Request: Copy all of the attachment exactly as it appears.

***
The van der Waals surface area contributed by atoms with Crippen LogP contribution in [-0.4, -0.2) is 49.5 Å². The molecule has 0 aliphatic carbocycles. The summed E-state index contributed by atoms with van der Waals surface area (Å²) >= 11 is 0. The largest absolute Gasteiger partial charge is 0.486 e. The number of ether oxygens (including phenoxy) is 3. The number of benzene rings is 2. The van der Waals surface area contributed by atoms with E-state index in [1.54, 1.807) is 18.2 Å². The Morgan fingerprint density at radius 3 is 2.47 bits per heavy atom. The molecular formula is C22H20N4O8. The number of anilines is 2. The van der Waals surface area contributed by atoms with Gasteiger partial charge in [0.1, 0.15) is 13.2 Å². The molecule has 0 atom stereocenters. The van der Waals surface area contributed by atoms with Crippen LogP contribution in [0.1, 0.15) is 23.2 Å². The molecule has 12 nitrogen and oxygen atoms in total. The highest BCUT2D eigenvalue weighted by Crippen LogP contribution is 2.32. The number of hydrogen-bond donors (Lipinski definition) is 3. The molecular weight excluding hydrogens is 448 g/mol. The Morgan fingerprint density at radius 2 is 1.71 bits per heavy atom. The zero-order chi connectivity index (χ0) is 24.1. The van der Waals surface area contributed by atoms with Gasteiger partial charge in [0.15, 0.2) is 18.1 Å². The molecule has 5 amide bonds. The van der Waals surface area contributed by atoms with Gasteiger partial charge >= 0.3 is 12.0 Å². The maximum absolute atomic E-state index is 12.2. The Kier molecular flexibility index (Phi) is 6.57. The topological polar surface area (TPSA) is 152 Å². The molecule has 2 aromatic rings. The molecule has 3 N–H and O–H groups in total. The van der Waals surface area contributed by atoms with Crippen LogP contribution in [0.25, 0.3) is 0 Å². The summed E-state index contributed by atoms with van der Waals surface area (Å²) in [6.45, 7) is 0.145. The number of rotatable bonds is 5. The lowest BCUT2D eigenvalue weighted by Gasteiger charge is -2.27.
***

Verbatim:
The van der Waals surface area contributed by atoms with Crippen LogP contribution in [-0.4, -0.2) is 49.5 Å². The molecule has 0 aliphatic carbocycles. The summed E-state index contributed by atoms with van der Waals surface area (Å²) >= 11 is 0. The largest absolute Gasteiger partial charge is 0.486 e. The number of ether oxygens (including phenoxy) is 3. The number of benzene rings is 2. The van der Waals surface area contributed by atoms with E-state index in [1.54, 1.807) is 18.2 Å². The Morgan fingerprint density at radius 3 is 2.47 bits per heavy atom. The molecular formula is C22H20N4O8. The number of anilines is 2. The van der Waals surface area contributed by atoms with Gasteiger partial charge in [0.1, 0.15) is 13.2 Å². The molecule has 0 atom stereocenters. The van der Waals surface area contributed by atoms with Crippen LogP contribution in [0.1, 0.15) is 23.2 Å². The molecule has 12 nitrogen and oxygen atoms in total. The highest BCUT2D eigenvalue weighted by Crippen LogP contribution is 2.32. The number of hydrogen-bond donors (Lipinski definition) is 3. The molecular weight excluding hydrogens is 448 g/mol. The Morgan fingerprint density at radius 2 is 1.71 bits per heavy atom. The zero-order chi connectivity index (χ0) is 24.1. The van der Waals surface area contributed by atoms with Gasteiger partial charge in [0.15, 0.2) is 18.1 Å². The molecule has 5 amide bonds. The van der Waals surface area contributed by atoms with Gasteiger partial charge >= 0.3 is 12.0 Å². The maximum absolute atomic E-state index is 12.2. The Kier molecular flexibility index (Phi) is 6.57. The topological polar surface area (TPSA) is 152 Å². The molecule has 2 aromatic rings. The molecule has 3 N–H and O–H groups in total. The van der Waals surface area contributed by atoms with Crippen LogP contribution in [0.25, 0.3) is 0 Å². The summed E-state index contributed by atoms with van der Waals surface area (Å²) in [6.45, 7) is 0.145. The number of rotatable bonds is 5. The lowest BCUT2D eigenvalue weighted by Gasteiger charge is -2.27.